The real story behind the Biden burger-ban rumor

You can still help the planet by cutting back on red meat.
To eat a burger or not is completely up to you. Tioroshi Lazaro from Pexels

It’s no secret that modern-day meat production plays a heavy toll on the Earth’s climate. According to the Food and Agriculture Organization of the United Nations, beef and cattle represent a hefty 65 percent of the globe’s total livestock greenhouse gas emissions. And in all honesty, a red meat-heavy diet isn’t very healthy for you either.

Still, that doesn’t mean the government wants to to control your cow consumption. Tgus was the rumor flying around these past few days, after a handful of stories claimed that President Joe Biden’s ambitious climate plan to cut emissions was going to limit people to eating only four pounds of red meat per year. 

The Biden climate plan has set a goal for 2030 to chop carbon emissions by 50 percent from 2005 levels, which can be done in a variety of ways, including by targeting fossil fuel-heavy industries like transportation and electricity. But, perhaps not surprisingly, a lot of that goal could be met if people started to switch up their diet, as one study released by the University of Michigan’s Center for Sustainable Systems last year showed. The White House doesn’t mention this as part of its intended policies—but for some reason, a few politicians and news outlets reported it as such. That, in turn, set social media on fire.

[Related: Is red meat healthy?]

“Some folks don’t want to give up their steaks and burgers, and that’s fine,” Diego Rose, a public health professor at Tulane University and an author of the report says. “Nobody’s forcing you to do that. It’s never even in our heads when we do these analyses.”

Here’s what the study that blew up the news this week actually means, and why Biden simply can’t come for your carnivorous cravings.

Reducing meat consumption would take out a chunk of greenhouse gas emissions in the US.

As the fourth-largest greenhouse gas-emitting sector in the US, agriculture pumped out 10 percent of the country’s total greenhouse gas emissions in 2019 and represents an even higher percentage globally. The industry is also tied to 38 percent of anthropogenic methane emissions in the US, a huge chunk of which comes from livestock. And when you consider that red meat, which makes up about 9 percent of our daily calories, emits close to half of our total diet-related greenhouse gases, there’s a lot to be explored when it comes to replacing these intensive menu items, says Greg Keoleian, director of the University of Michigan’s Center for Sustainable Systems and co-author of the report.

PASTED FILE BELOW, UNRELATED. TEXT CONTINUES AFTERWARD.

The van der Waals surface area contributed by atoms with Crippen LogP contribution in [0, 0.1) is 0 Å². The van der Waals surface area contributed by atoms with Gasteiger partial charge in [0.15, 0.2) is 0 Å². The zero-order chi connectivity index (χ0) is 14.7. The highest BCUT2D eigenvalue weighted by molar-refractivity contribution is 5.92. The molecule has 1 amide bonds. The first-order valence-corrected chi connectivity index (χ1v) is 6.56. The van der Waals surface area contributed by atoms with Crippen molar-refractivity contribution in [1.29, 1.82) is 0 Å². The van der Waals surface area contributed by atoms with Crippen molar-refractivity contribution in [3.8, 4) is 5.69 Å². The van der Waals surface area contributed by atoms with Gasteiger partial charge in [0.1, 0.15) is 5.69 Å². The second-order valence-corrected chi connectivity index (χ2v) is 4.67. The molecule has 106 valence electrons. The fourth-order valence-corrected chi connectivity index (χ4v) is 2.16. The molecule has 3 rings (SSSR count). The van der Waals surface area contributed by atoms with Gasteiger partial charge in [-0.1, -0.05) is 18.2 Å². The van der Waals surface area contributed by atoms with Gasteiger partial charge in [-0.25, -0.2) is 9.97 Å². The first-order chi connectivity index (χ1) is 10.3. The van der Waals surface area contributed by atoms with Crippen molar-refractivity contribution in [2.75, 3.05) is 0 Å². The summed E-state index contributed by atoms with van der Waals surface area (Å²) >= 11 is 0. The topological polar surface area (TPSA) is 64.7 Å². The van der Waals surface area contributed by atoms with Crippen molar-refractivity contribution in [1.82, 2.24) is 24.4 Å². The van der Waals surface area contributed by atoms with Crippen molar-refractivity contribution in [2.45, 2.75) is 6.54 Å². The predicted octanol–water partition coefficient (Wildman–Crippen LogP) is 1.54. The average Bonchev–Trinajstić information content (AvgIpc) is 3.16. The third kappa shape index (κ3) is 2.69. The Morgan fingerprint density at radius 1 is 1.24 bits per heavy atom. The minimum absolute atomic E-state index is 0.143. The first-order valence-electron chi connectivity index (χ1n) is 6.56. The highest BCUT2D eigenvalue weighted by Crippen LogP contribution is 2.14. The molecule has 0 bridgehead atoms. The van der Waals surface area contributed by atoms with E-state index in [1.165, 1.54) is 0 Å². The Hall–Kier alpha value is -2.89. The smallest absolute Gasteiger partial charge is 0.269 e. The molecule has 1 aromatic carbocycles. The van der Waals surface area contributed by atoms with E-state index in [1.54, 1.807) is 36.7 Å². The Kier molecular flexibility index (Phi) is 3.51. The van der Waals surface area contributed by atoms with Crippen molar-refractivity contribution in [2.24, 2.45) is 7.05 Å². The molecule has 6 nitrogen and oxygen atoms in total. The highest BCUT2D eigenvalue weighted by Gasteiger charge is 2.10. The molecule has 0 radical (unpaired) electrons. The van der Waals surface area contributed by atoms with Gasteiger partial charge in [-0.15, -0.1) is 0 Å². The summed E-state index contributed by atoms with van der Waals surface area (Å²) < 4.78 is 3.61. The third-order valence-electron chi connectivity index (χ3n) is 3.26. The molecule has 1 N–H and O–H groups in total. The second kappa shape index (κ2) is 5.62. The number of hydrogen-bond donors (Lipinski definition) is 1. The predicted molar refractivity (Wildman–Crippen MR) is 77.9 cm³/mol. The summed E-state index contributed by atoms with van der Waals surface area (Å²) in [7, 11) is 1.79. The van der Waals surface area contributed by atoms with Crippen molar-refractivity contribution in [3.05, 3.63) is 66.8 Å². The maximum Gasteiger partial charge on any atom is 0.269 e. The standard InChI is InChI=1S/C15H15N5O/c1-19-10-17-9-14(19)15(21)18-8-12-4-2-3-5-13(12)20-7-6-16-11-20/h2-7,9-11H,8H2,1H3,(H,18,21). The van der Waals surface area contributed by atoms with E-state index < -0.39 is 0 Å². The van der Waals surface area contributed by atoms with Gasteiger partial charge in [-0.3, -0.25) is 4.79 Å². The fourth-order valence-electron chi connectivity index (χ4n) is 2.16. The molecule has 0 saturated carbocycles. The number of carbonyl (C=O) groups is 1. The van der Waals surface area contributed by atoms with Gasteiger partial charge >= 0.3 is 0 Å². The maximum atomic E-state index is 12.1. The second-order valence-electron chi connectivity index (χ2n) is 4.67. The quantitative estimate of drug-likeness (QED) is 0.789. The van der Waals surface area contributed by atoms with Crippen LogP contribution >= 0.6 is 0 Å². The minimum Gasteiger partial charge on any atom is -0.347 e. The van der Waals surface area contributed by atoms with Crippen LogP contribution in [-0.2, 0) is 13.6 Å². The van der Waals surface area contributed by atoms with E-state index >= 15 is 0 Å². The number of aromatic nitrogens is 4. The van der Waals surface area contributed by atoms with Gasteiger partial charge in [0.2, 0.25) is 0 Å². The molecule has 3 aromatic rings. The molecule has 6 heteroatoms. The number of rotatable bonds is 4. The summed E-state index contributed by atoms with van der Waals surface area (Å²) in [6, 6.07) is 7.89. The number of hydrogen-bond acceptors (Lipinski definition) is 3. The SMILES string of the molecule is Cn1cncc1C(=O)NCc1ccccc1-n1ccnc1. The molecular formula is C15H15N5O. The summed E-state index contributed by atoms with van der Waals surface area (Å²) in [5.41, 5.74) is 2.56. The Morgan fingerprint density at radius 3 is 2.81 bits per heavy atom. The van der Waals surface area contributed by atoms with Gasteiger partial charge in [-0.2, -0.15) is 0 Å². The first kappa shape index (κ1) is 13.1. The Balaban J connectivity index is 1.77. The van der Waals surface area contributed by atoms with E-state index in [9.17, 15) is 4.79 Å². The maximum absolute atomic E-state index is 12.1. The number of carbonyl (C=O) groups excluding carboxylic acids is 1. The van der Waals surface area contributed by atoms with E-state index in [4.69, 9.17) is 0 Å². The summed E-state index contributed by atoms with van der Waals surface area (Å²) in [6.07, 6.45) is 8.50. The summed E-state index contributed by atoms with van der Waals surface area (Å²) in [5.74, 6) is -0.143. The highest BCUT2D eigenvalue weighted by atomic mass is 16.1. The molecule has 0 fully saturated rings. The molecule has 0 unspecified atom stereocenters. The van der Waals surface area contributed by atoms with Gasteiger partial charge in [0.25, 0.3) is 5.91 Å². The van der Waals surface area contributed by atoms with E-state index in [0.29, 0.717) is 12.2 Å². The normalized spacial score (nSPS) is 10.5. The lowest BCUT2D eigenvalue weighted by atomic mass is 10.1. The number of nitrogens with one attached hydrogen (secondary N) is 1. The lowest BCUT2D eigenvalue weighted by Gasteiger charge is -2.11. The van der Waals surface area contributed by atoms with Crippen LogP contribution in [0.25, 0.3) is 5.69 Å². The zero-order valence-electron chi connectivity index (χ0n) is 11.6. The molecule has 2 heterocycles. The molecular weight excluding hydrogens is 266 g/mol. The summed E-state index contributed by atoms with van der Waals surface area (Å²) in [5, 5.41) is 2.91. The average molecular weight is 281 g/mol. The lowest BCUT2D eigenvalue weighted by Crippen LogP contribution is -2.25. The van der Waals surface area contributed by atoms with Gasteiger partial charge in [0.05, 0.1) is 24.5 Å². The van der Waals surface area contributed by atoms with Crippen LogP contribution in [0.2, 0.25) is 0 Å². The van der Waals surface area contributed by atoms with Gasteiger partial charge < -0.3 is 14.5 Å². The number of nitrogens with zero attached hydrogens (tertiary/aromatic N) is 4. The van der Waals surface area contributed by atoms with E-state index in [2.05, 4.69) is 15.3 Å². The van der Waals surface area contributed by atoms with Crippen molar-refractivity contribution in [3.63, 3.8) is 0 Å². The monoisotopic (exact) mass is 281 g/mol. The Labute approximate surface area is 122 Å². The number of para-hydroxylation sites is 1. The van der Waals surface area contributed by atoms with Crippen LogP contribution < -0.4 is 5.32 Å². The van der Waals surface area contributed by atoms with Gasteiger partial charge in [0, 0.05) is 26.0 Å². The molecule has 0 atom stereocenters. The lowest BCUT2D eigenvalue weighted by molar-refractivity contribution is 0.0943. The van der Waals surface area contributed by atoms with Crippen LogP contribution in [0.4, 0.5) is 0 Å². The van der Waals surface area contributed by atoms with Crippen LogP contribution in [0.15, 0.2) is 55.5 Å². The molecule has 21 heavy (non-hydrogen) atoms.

For their April 2020 study, Keoleian and Rose’s team took a huge database of estimated consumption of commodity foods and divided that per US resident. They then mapped out what emissions could look like with four different scenarios: if diets stayed the same, became more meat-intensive, dropped animal-product consumption by 50 percent, and dropped animal-product consumption by 50 percent and beef consumption by 90 percent.

In the models where folks ate 50 percent fewer animal products, diet-related greenhouse gases dropped 35 percent from the baseline. And when the hypothetical population gave up 90 percent of beef on top of that, diet-related emissions fell by more than 50 percent.

[Related: America’s obsession with meat, explained.]

It’s important to remember that these models are looking at an average American diet. You, personally, may fall into a higher or lower meat-eating level (in fact, the top 20 percent of the US population makes up half of diet-related greenhouse gases), but this kind of data shows just how much impact your food shopping can have. “We can choose what to put in our mouth each day,” says Martin Heller, a research specialist at the University of Michigan and fellow author on the report.

And while the technology is out there to modernize our energy grid and transportation systems, cow farms are much further behind. “There aren’t as many easy ways to make that [methane] go away,” Heller says. 

Biden isn’t asking you to give up burgers, but think about it anyway.

While the University of Michigan report posed sustainable solutions through changes in peoples’ diets, Biden’s climate plan calls on agriculture to lower its own carbon footprint through methods like incentivizing regenerative farming, replenishing soil, and ending reliance on fossil-fuel based fertilizers. Some of these practices are already being put to work by farmers across the nation and the world. 

“It’s a win-win—for the environment and for our pocketbook,” Loren Poncia, a fourth-generation cattle rancher who has adopted carbon farming practices to enhance carbon sequestration in farmland, told CNBC

So while there will probably be shifts in farming as we move toward a more climate-friendly future, what you decide to shop for is of your own accord. If you’re in that group of Americans that loves red meat, you now know just how much impact you can have by swapping out that cheeseburger for a veggie one, even if just a few times a week.